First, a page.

The growth of the federal government between the years 1865 and 1945 was characterized by a great deal of industrialization. There was a great change in society’s workforce. The reconstructions that were going on were a result of the impacts that resulted from the world wars and the civil war of the United States of America.1 It was during this period that African Americans suffered a great deal of oppression from the whites in that they were denied their rights. It is indeed during this particular period that the industrial growth came as a result of the cheap labor that was readily provided by the African Americans. It was also during this period that population growth was high as a result of immigration. Industrial growth was both domestically and internationally.2 This is evident by the fact that at the end of the ninetieth century, the United States of America was regarded as the most powerful nation in terms of industrialization, rise in technology, growth of infrastructure and increase in natural resources.
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How and why the federal government increased so rapidly in size and scope of activity from Reconstruction through World War II
The federal government increased in terms of economic gains. One of the main reasons why there was a significant growth of the federal government during this period as well as a rapid increase in size and scope of its activity was due to the powers, authority, and resources that it retained after the Second World War.3 This is because some of the American agencies had taken very prominent and influential positions around the globe during the war which they still maintained after the war ended. The resources that were retained were helpful in the process of industrial growth especially in terms of processing of raw materials and technological advancement.4 Another important factor that contributed to the growth of the government economically was the fact that during the war, most of the citizens were forced to pay high taxes.5 The high tax rates were not lowered after the war ended and thus the government earned high levels of income and revenues. This was boosted by the fact that many immigrants in the Nation amounted to approximately thirteen million. This number added not only to the list of people in the workforce but also to the list of taxpayers.
The impact of the growth on American lives
Despite the fact that the growth was very advantageous, it also had some great impacts on the lives of Americans. One of the major negative impacts was a great tax burden imposed on Americans due to the need for the federal government to build the nation’s infrastructure and industries. In addition, there was a rise in the cost of living in the United States of America which worked to the disadvantage of the common Americans. The high cost of living resulted from the new technologies and the industrial revolution. There was also a rise in crime rates due to high unemployment rates around the globe that were fuelled by the devastations caused by the wars. As a result, the United States experienced a high rate of immigrants who came to the U.S. in search of jobs.6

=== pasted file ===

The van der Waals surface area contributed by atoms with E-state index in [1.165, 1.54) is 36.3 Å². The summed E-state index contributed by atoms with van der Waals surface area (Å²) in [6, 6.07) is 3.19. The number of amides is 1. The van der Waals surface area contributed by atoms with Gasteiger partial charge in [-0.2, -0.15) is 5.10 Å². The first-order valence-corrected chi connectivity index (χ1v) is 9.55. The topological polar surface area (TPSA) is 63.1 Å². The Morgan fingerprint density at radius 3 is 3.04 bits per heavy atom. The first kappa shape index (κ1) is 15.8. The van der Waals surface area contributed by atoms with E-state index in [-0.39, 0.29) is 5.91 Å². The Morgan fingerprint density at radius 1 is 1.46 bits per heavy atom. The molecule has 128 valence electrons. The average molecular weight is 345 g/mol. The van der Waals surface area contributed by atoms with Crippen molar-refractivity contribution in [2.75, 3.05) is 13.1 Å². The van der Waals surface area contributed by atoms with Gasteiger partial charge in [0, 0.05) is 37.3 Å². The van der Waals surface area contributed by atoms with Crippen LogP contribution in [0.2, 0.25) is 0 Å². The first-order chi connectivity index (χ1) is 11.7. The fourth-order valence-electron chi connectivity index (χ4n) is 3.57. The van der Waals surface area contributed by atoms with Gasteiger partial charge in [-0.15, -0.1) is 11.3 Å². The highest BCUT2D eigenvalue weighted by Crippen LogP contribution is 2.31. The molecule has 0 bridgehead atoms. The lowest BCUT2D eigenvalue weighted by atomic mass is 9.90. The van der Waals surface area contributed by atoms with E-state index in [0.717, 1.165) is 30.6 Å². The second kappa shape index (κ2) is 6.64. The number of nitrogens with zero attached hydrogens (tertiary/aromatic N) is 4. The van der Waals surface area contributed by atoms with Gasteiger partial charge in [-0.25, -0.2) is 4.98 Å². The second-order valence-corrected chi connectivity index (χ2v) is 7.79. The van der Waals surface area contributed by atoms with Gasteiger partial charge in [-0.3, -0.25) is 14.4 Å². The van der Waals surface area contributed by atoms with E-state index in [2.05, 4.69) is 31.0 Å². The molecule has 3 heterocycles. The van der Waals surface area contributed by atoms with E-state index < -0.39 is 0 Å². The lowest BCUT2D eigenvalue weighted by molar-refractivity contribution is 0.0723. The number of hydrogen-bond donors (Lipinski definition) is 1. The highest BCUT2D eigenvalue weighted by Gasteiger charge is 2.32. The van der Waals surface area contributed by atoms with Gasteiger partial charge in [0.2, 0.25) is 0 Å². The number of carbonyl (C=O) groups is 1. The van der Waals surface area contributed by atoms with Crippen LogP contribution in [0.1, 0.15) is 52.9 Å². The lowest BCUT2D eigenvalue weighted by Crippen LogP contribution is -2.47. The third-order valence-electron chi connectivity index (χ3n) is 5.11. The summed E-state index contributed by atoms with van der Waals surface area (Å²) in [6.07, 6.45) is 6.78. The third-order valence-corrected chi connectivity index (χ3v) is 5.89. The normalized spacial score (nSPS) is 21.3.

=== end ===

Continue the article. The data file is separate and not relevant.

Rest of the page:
- Edwards, Chris. Downsizing the federal government. New York: Cato Institute, 2005.
- Friedman, Benjamin. The moral consequences of economic growth. London: Vintage Books, 2005.
- Gordon, Gerald. The formulae for economic growth on main street America. Canada: CRC Press, 2009.
- Olson, Ron. U.S History 1865-present: from reconstruction through the dawn of the 21st century. Canada: Career Press, 2007.
- Steuerle, Eugene. Contemporary U.S Tax Policy. Cambridge: The Urban Institute, 2008.
- World Bank. World Development Report. New York: World Bank Publications, 1997.
- Ron Olson, U.S History 1865-present: from reconstruction through the dawn of the 21st century (Canada: Career Press, 2007) 13.
- Chris Edwards, Downsizing the Federal Government (New York: Cato Institute, 2005) 31.
- Gerald Gordon, The formulae for economic growth on main street America (Canada: CRC Press, 2009) 27.
- World Bank, World Development Report (New York: World Bank Publications, 1997) 36.
- Eugene Steuerle, Contemporary U.S Tax Policy (Cambridge: The Urban Institute, 2008) 62.
- Benjamin Friedman, The moral consequences of economic growth (London: Vintage Books, 2005) 13.